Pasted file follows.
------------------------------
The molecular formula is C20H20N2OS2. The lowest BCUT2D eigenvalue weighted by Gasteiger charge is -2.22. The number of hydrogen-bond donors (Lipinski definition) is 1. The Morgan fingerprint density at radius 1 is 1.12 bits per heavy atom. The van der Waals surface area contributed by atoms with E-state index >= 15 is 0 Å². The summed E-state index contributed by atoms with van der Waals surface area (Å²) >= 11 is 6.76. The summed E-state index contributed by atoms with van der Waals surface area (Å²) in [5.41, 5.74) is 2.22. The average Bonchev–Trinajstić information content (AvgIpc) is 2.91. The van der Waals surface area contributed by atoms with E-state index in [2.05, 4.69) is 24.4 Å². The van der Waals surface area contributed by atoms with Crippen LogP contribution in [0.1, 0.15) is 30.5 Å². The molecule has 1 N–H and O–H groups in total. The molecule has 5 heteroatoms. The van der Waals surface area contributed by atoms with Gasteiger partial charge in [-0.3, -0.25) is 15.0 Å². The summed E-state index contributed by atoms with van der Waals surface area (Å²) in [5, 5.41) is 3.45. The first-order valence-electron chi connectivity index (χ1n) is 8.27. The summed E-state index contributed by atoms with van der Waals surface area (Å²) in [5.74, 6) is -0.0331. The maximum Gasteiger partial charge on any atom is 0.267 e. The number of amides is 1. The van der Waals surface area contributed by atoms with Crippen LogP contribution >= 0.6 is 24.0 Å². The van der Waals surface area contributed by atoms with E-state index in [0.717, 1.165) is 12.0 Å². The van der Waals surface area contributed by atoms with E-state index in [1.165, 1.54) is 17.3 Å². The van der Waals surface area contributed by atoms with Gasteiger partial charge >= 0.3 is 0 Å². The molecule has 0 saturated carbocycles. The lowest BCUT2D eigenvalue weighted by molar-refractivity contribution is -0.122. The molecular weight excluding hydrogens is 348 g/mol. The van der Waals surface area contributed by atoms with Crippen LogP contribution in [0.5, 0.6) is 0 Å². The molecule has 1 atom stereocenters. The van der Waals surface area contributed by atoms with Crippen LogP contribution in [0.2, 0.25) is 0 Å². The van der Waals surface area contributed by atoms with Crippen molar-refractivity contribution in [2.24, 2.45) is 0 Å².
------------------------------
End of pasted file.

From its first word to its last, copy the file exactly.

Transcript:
The molecular formula is C20H20N2OS2. The lowest BCUT2D eigenvalue weighted by Gasteiger charge is -2.22. The number of hydrogen-bond donors (Lipinski definition) is 1. The Morgan fingerprint density at radius 1 is 1.12 bits per heavy atom. The van der Waals surface area contributed by atoms with E-state index >= 15 is 0 Å². The summed E-state index contributed by atoms with van der Waals surface area (Å²) >= 11 is 6.76. The summed E-state index contributed by atoms with van der Waals surface area (Å²) in [5.41, 5.74) is 2.22. The average Bonchev–Trinajstić information content (AvgIpc) is 2.91. The van der Waals surface area contributed by atoms with E-state index in [2.05, 4.69) is 24.4 Å². The van der Waals surface area contributed by atoms with Crippen LogP contribution in [0.1, 0.15) is 30.5 Å². The molecule has 1 N–H and O–H groups in total. The molecule has 5 heteroatoms. The van der Waals surface area contributed by atoms with Gasteiger partial charge in [-0.3, -0.25) is 15.0 Å². The summed E-state index contributed by atoms with van der Waals surface area (Å²) in [5, 5.41) is 3.45. The first-order valence-electron chi connectivity index (χ1n) is 8.27. The summed E-state index contributed by atoms with van der Waals surface area (Å²) in [5.74, 6) is -0.0331. The maximum Gasteiger partial charge on any atom is 0.267 e. The number of amides is 1. The van der Waals surface area contributed by atoms with Crippen LogP contribution >= 0.6 is 24.0 Å². The van der Waals surface area contributed by atoms with E-state index in [0.717, 1.165) is 12.0 Å². The van der Waals surface area contributed by atoms with E-state index in [1.165, 1.54) is 17.3 Å². The van der Waals surface area contributed by atoms with Gasteiger partial charge >= 0.3 is 0 Å². The molecule has 0 saturated carbocycles. The lowest BCUT2D eigenvalue weighted by molar-refractivity contribution is -0.122. The molecular weight excluding hydrogens is 348 g/mol. The van der Waals surface area contributed by atoms with Crippen LogP contribution in [0.5, 0.6) is 0 Å². The molecule has 1 atom stereocenters. The van der Waals surface area contributed by atoms with Crippen LogP contribution in [0.2, 0.25) is 0 Å². The van der Waals surface area contributed by atoms with Crippen molar-refractivity contribution in [2.24, 2.45) is 0 Å².